Libya’s Interior Ministry has said that the capital’s police chief was killed as fighting continued for control of Tripoli airport.
The ministry said that Colonel Mohammed Sweissi was found dead on Tuesday.
Its statement said Colonel Sweissi came under attack by masked armed men after leaving a meeting in the Tajoura neighborhood.
State news agency Lana confirmed the assassination and said Colonel Sweissi died shortly after arrival at a nearby clinic.
The agency added that the two bodyguards who had been abducted when Sweissi was killed had been freed and were heading back to their Tripoli headquarters. It gave no further details.
The interior ministry said an investigation was under way into the killing, which took place as armed groups from western city of Misrata and their Islamist allies battled a armed group from the mountain town of Zintan over the airport.
The two militias played key roles in the overthrow of Muammar Gaddafi. There is also fighting in the eastern city of Benghazi, between Islamist armed groups and remnants of the army, which Sweissi backed.
Popular vote for president
Meanwhile, Libya’s new parliament agreed on Tuesday that the next president would be elected by popular vote.
We have made the decision on electing the president directly, but we have not set a date for the vote until wediscuss the current crisis and see how stable the situation is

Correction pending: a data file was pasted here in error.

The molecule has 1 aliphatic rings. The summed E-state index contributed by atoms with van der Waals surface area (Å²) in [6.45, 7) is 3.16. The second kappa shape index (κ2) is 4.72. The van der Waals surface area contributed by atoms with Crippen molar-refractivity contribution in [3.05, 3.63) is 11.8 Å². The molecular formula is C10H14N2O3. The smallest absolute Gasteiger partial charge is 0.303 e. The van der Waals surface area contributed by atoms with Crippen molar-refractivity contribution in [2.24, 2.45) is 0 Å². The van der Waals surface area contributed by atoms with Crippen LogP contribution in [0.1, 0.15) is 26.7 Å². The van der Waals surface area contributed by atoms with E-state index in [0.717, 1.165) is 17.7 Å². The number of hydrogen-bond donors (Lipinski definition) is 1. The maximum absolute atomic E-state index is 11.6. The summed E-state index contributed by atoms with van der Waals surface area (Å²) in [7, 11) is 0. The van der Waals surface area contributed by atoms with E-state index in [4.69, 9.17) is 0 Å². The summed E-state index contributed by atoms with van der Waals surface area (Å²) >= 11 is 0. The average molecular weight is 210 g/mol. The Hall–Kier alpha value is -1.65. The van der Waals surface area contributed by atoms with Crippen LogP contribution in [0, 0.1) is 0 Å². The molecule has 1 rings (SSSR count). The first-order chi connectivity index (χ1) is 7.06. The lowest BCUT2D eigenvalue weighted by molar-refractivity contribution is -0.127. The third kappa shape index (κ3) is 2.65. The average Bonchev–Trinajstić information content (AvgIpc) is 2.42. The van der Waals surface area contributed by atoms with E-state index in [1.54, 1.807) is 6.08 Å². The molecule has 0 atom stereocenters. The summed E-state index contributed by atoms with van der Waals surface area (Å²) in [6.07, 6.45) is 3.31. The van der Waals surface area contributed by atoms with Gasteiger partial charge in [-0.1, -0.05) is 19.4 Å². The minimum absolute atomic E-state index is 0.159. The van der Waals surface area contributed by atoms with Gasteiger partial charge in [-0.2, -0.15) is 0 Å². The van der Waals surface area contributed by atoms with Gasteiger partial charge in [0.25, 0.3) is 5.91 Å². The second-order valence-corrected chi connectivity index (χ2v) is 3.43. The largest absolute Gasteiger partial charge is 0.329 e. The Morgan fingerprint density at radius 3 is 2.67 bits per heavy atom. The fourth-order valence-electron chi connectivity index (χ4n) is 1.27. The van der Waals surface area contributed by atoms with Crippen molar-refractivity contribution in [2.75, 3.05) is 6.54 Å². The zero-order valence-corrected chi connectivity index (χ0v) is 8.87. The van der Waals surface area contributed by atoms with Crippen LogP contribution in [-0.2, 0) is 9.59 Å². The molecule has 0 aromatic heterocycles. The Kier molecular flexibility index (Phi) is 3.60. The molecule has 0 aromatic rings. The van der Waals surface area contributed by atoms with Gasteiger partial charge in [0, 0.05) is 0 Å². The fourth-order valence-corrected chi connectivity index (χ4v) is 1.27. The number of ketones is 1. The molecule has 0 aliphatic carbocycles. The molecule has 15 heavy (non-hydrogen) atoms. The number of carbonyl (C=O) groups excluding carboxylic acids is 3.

The House of Representatives voted overwhelmingly for the new president to be directly elected by the Libyan people as it seeks to put the country back on track towards democracy, three years after Gaddafi was overthrown.
No date has been set for the election.
“We have made the decision on electing the president directly, but we have not set a date for the vote until we discuss the current crisis and see how stable the situation is”, lawmaker Fatthallah Saiti told Reuters news agency.
Libya’s fragile government has been caught in political infighting that paralysed the last parliament and empowered rival brigades of heavily armed ex-rebels.
Those factions have clashed in the past, but last month their rivalries erupted into heavy street battles that are part of a wider struggle over the spoils of post-Gaddafi Libya.
Most Western diplomats have pulled out of Libya and closed their embassies, fearing the North African oil-producing state is edging closer to another war.
A United Nations delegation has been holding talks with the two factions in an attempt to broker a ceasefire.
The UN mission in Libya, known as UNSMIL, called on both sides to respond positively to efforts to end bloodshed.
“UNSMIL strongly condemns the continuing battles in Tripoli despite the repeated official and international calls for an
immediate ceasefire and to refrain from the use of force to resolve political differences,” the mission said in a statement.